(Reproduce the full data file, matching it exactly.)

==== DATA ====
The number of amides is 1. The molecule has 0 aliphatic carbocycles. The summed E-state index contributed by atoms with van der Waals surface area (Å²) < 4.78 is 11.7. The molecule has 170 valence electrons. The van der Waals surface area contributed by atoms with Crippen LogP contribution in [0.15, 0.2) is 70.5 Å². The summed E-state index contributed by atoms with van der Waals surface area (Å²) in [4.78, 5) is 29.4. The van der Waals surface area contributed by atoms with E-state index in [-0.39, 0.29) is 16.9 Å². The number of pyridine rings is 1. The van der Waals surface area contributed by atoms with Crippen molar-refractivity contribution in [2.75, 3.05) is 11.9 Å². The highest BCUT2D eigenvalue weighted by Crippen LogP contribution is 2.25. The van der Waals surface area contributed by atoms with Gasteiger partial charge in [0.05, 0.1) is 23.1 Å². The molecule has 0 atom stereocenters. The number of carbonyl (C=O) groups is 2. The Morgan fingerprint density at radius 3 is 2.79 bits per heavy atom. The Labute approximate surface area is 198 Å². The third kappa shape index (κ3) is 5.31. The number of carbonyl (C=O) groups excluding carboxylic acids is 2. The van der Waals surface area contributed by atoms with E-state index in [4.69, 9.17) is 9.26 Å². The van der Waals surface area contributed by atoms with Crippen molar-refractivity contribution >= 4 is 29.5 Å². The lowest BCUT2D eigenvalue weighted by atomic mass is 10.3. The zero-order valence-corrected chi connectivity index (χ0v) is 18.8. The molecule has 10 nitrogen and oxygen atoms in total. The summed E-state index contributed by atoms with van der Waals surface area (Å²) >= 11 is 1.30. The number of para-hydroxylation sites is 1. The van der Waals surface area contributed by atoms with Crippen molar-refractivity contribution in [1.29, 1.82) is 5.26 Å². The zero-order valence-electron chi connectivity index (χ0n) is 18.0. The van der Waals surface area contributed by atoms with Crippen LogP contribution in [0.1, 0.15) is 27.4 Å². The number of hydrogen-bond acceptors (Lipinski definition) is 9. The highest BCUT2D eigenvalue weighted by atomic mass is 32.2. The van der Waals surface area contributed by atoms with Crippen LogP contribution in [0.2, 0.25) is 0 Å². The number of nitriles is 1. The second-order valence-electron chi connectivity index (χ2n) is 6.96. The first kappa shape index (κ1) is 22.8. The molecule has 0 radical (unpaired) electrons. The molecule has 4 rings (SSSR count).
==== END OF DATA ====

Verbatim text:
The number of amides is 1. The molecule has 0 aliphatic carbocycles. The summed E-state index contributed by atoms with van der Waals surface area (Å²) < 4.78 is 11.7. The molecule has 170 valence electrons. The van der Waals surface area contributed by atoms with Crippen LogP contribution in [0.15, 0.2) is 70.5 Å². The summed E-state index contributed by atoms with van der Waals surface area (Å²) in [4.78, 5) is 29.4. The van der Waals surface area contributed by atoms with E-state index in [-0.39, 0.29) is 16.9 Å². The number of pyridine rings is 1. The van der Waals surface area contributed by atoms with Crippen molar-refractivity contribution in [2.75, 3.05) is 11.9 Å². The highest BCUT2D eigenvalue weighted by Crippen LogP contribution is 2.25. The van der Waals surface area contributed by atoms with Gasteiger partial charge in [0.05, 0.1) is 23.1 Å². The molecule has 0 atom stereocenters. The number of carbonyl (C=O) groups is 2. The Morgan fingerprint density at radius 3 is 2.79 bits per heavy atom. The Labute approximate surface area is 198 Å². The third kappa shape index (κ3) is 5.31. The number of carbonyl (C=O) groups excluding carboxylic acids is 2. The van der Waals surface area contributed by atoms with E-state index in [4.69, 9.17) is 9.26 Å². The van der Waals surface area contributed by atoms with Crippen molar-refractivity contribution >= 4 is 29.5 Å². The lowest BCUT2D eigenvalue weighted by atomic mass is 10.3. The zero-order valence-corrected chi connectivity index (χ0v) is 18.8. The molecule has 10 nitrogen and oxygen atoms in total. The summed E-state index contributed by atoms with van der Waals surface area (Å²) >= 11 is 1.30. The number of para-hydroxylation sites is 1. The van der Waals surface area contributed by atoms with Crippen molar-refractivity contribution in [1.29, 1.82) is 5.26 Å². The zero-order valence-electron chi connectivity index (χ0n) is 18.0. The van der Waals surface area contributed by atoms with Crippen LogP contribution in [0.1, 0.15) is 27.4 Å². The number of hydrogen-bond acceptors (Lipinski definition) is 9. The highest BCUT2D eigenvalue weighted by atomic mass is 32.2. The van der Waals surface area contributed by atoms with Crippen LogP contribution in [0.2, 0.25) is 0 Å². The number of nitriles is 1. The second-order valence-electron chi connectivity index (χ2n) is 6.96. The first kappa shape index (κ1) is 22.8. The molecule has 0 radical (unpaired) electrons. The molecule has 4 rings (SSSR count).